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  2 years later
Posted by: jameson245 - 05-08-2017, 12:02 PM - Forum: 1998 - No Replies

Clues elusive 2 years later
Conflicting theories still only theories in JonBenét Ramsey murder investagation
By Matt Sebastian
Camera Staff Writer

Joe Barnhill once thought the mysterious murder of his angelic young neighbor, 6-year-old JonBenét Ramsey, would be solved within three days.
Today, he's still waiting for that closure, as the investigation into the death of the one-time Little Miss Colorado enters its third year.
"I'm just beside myself," Barnhill said last week, having just returned from a walk with JonBenét's dog, which he and his wife still care for.
"It's so sad," he said quietly. "We loved that girl."
For the second time since the 1996 Christmas slaying, the anniversary of JonBenét's death will pass without an arrest — even though her parents, John and Patsy Ramsey, remain under intense and constant suspicion.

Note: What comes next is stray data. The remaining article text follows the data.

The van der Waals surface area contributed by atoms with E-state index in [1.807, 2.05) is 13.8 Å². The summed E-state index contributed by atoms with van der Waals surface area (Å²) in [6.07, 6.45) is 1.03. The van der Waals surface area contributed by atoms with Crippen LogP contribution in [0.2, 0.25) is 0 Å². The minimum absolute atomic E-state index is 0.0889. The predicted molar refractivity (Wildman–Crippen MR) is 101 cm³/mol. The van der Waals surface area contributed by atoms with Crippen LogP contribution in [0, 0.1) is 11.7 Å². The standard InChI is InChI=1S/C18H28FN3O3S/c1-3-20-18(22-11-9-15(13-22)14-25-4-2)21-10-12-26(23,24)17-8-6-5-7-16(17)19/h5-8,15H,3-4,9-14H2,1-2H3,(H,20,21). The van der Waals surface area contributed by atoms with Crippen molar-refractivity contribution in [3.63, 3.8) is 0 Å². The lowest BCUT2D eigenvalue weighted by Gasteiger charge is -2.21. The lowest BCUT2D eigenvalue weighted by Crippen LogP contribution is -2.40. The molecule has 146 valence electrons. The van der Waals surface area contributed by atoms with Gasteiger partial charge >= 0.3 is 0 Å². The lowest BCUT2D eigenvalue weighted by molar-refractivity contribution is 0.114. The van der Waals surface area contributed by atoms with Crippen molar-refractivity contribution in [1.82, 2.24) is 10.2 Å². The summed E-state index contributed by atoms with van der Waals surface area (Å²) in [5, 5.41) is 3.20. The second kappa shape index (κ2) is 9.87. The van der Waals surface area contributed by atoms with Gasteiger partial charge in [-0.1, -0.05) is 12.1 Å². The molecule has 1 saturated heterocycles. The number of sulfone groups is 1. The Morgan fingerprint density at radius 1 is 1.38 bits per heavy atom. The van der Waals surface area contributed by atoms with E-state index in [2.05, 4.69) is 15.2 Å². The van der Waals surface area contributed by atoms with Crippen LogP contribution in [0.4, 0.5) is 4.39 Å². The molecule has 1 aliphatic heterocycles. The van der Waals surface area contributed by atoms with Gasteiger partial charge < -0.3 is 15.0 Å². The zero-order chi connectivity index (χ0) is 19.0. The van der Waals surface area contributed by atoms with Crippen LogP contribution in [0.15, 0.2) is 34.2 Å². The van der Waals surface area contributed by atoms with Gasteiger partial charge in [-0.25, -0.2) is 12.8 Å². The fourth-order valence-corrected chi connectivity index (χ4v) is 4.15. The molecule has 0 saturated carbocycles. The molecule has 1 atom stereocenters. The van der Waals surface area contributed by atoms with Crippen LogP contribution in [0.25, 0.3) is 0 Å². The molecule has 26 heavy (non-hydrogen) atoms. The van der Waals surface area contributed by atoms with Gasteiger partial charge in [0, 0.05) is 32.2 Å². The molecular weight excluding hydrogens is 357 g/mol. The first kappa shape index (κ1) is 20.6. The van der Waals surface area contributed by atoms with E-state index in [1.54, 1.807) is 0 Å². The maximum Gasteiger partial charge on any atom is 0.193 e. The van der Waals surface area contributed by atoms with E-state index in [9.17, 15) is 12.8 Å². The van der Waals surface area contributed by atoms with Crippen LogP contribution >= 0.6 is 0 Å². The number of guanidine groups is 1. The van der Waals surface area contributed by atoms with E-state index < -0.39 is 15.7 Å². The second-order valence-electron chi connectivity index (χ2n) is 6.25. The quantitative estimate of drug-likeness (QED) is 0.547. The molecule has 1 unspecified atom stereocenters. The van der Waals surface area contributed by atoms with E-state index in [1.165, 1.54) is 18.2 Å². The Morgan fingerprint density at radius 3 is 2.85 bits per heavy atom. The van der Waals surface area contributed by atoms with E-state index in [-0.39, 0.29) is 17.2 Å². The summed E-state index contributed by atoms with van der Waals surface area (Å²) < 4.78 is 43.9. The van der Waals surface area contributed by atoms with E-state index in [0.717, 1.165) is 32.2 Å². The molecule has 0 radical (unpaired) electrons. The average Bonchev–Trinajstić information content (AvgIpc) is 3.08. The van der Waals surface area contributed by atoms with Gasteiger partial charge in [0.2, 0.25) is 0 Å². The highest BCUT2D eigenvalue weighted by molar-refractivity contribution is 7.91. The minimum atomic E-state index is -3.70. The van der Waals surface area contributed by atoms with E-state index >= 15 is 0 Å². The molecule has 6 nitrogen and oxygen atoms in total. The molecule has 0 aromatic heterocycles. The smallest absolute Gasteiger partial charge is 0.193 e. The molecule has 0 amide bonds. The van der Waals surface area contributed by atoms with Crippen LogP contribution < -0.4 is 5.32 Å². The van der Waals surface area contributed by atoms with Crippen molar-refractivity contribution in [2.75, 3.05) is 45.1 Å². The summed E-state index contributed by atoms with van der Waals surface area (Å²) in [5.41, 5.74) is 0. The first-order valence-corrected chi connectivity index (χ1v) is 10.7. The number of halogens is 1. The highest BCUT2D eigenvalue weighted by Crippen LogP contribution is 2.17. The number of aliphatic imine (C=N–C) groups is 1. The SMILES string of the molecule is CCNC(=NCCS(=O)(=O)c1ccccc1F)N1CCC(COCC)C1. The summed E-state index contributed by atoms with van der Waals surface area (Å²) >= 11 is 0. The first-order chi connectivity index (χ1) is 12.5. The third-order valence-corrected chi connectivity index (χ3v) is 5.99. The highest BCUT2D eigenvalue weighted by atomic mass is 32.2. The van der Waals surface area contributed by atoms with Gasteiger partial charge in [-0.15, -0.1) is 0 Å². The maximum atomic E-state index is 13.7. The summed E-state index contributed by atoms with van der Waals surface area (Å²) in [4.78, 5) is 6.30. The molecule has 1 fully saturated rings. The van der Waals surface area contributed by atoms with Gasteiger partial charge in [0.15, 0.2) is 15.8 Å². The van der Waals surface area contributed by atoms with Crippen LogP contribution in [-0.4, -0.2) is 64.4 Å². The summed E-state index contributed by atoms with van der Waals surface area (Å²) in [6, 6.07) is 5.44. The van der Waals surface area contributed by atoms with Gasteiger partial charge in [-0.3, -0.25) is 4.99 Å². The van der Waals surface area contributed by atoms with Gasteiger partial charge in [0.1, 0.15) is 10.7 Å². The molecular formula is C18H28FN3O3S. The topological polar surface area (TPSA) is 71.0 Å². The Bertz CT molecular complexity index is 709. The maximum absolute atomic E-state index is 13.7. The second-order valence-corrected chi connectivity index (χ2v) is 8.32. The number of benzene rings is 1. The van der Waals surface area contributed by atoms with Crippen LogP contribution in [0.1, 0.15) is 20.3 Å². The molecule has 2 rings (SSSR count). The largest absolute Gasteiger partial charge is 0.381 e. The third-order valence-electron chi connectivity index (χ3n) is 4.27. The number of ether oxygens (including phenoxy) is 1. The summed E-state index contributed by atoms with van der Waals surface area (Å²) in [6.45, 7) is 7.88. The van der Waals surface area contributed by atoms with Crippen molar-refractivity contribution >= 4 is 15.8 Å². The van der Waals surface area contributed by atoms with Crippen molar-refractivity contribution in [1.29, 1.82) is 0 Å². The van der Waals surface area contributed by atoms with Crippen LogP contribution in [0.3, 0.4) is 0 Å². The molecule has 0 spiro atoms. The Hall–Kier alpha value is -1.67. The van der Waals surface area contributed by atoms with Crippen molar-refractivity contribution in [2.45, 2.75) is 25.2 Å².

Many of the actors in this nationally televised drama have changed over the past two years, and the case is now being considered by Boulder County's grand jury. But the key questions remain:
Has this couple gotten away with murder? Or, as the Ramseys themselves insist, was there an intruder in their Boulder home that Christmas night?
Police officials and members of Boulder County District Attorney Alex Hunter's prosecution team remain optimistic that the current grand jury inquest may still solve this mystery.
"There are people working on this case that won't stop working until it's solved," Adams County District Attorney Bob Grant said recently.
Another one of Hunter's advisers acknowledges that it's an uphill battle.
"This whole case just boils down to a lack of information," Dr. Henry Lee, director of the Connecticut State Police Forensic Science Laboratory, said last week.
"The crime scene was already contaminated from day one," said Lee, who has worked on the Ramsey case since early 1997. "And as for physical evidence, we do not really have any major pieces."